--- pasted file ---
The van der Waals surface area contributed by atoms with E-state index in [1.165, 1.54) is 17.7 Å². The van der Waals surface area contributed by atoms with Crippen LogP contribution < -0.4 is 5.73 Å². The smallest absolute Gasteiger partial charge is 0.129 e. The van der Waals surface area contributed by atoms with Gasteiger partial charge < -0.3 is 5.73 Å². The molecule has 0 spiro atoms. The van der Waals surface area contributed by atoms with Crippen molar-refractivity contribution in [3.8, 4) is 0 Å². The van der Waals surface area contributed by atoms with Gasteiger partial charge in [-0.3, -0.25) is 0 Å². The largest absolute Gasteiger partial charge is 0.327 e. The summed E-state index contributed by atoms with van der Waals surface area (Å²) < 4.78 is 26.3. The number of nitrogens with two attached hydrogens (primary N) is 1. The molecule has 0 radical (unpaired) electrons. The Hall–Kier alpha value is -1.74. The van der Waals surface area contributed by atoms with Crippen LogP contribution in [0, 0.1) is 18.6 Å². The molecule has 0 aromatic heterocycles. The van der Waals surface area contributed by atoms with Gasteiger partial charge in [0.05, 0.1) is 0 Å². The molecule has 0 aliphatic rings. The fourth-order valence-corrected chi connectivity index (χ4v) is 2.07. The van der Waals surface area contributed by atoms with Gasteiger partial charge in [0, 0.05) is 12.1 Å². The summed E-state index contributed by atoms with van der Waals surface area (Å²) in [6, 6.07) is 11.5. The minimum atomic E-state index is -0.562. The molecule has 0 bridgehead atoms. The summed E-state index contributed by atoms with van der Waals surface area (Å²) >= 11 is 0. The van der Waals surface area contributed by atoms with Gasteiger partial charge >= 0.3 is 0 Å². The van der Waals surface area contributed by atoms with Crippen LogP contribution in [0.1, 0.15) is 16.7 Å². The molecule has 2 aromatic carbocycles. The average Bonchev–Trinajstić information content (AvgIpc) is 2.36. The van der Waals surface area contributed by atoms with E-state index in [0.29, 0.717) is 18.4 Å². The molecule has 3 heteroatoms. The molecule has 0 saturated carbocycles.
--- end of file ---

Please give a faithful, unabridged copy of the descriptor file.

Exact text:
The van der Waals surface area contributed by atoms with E-state index in [1.165, 1.54) is 17.7 Å². The van der Waals surface area contributed by atoms with Crippen LogP contribution < -0.4 is 5.73 Å². The smallest absolute Gasteiger partial charge is 0.129 e. The van der Waals surface area contributed by atoms with Gasteiger partial charge < -0.3 is 5.73 Å². The molecule has 0 spiro atoms. The van der Waals surface area contributed by atoms with Crippen molar-refractivity contribution in [3.8, 4) is 0 Å². The van der Waals surface area contributed by atoms with Gasteiger partial charge in [-0.3, -0.25) is 0 Å². The largest absolute Gasteiger partial charge is 0.327 e. The summed E-state index contributed by atoms with van der Waals surface area (Å²) < 4.78 is 26.3. The number of nitrogens with two attached hydrogens (primary N) is 1. The molecule has 0 radical (unpaired) electrons. The Hall–Kier alpha value is -1.74. The van der Waals surface area contributed by atoms with Crippen LogP contribution in [0, 0.1) is 18.6 Å². The molecule has 0 aromatic heterocycles. The van der Waals surface area contributed by atoms with Gasteiger partial charge in [0.05, 0.1) is 0 Å². The molecule has 0 aliphatic rings. The fourth-order valence-corrected chi connectivity index (χ4v) is 2.07. The van der Waals surface area contributed by atoms with Gasteiger partial charge in [0, 0.05) is 12.1 Å². The summed E-state index contributed by atoms with van der Waals surface area (Å²) in [6, 6.07) is 11.5. The minimum atomic E-state index is -0.562. The molecule has 0 bridgehead atoms. The summed E-state index contributed by atoms with van der Waals surface area (Å²) >= 11 is 0. The van der Waals surface area contributed by atoms with Gasteiger partial charge >= 0.3 is 0 Å². The van der Waals surface area contributed by atoms with Crippen LogP contribution in [0.1, 0.15) is 16.7 Å². The molecule has 2 aromatic carbocycles. The average Bonchev–Trinajstić information content (AvgIpc) is 2.36. The van der Waals surface area contributed by atoms with E-state index in [0.29, 0.717) is 18.4 Å². The molecule has 3 heteroatoms. The molecule has 0 saturated carbocycles.